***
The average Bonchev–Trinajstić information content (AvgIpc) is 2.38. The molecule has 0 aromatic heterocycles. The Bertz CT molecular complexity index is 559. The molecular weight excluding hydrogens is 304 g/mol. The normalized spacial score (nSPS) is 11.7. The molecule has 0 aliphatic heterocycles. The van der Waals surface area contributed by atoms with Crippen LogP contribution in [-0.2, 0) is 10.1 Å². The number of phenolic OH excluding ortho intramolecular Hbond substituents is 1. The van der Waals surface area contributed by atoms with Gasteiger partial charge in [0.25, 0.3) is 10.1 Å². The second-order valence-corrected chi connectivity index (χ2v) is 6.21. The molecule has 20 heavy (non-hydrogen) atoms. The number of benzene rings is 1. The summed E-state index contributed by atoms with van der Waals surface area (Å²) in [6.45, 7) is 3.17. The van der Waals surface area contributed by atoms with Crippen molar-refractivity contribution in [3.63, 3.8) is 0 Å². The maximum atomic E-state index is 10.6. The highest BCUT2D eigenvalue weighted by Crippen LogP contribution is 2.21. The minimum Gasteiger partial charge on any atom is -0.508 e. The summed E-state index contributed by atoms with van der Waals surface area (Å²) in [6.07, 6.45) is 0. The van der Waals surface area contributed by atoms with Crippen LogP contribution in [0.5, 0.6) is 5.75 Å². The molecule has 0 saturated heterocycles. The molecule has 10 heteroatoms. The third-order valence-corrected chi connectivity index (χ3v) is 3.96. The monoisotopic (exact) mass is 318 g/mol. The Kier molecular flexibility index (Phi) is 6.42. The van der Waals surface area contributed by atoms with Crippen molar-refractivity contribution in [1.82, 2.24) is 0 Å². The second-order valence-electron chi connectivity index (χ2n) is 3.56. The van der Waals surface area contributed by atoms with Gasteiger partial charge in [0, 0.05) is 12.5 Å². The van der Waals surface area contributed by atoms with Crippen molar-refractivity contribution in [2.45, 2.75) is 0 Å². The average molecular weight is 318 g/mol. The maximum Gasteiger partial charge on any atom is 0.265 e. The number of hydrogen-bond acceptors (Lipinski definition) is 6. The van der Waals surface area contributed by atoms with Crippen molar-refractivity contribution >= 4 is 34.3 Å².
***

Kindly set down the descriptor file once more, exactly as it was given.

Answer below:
The average Bonchev–Trinajstić information content (AvgIpc) is 2.38. The molecule has 0 aromatic heterocycles. The Bertz CT molecular complexity index is 559. The molecular weight excluding hydrogens is 304 g/mol. The normalized spacial score (nSPS) is 11.7. The molecule has 0 aliphatic heterocycles. The van der Waals surface area contributed by atoms with Crippen LogP contribution in [-0.2, 0) is 10.1 Å². The number of phenolic OH excluding ortho intramolecular Hbond substituents is 1. The van der Waals surface area contributed by atoms with Gasteiger partial charge in [0.25, 0.3) is 10.1 Å². The second-order valence-corrected chi connectivity index (χ2v) is 6.21. The molecule has 20 heavy (non-hydrogen) atoms. The number of benzene rings is 1. The summed E-state index contributed by atoms with van der Waals surface area (Å²) in [6.45, 7) is 3.17. The van der Waals surface area contributed by atoms with Crippen molar-refractivity contribution in [3.63, 3.8) is 0 Å². The maximum atomic E-state index is 10.6. The highest BCUT2D eigenvalue weighted by Crippen LogP contribution is 2.21. The minimum Gasteiger partial charge on any atom is -0.508 e. The summed E-state index contributed by atoms with van der Waals surface area (Å²) in [6.07, 6.45) is 0. The van der Waals surface area contributed by atoms with Crippen LogP contribution in [0.5, 0.6) is 5.75 Å². The molecule has 0 saturated heterocycles. The molecule has 10 heteroatoms. The third-order valence-corrected chi connectivity index (χ3v) is 3.96. The monoisotopic (exact) mass is 318 g/mol. The Kier molecular flexibility index (Phi) is 6.42. The van der Waals surface area contributed by atoms with Crippen molar-refractivity contribution in [1.82, 2.24) is 0 Å². The second-order valence-electron chi connectivity index (χ2n) is 3.56. The van der Waals surface area contributed by atoms with Gasteiger partial charge in [0, 0.05) is 12.5 Å². The van der Waals surface area contributed by atoms with Crippen molar-refractivity contribution in [2.45, 2.75) is 0 Å². The average molecular weight is 318 g/mol. The maximum Gasteiger partial charge on any atom is 0.265 e. The number of hydrogen-bond acceptors (Lipinski definition) is 6. The van der Waals surface area contributed by atoms with Crippen molar-refractivity contribution >= 4 is 34.3 Å².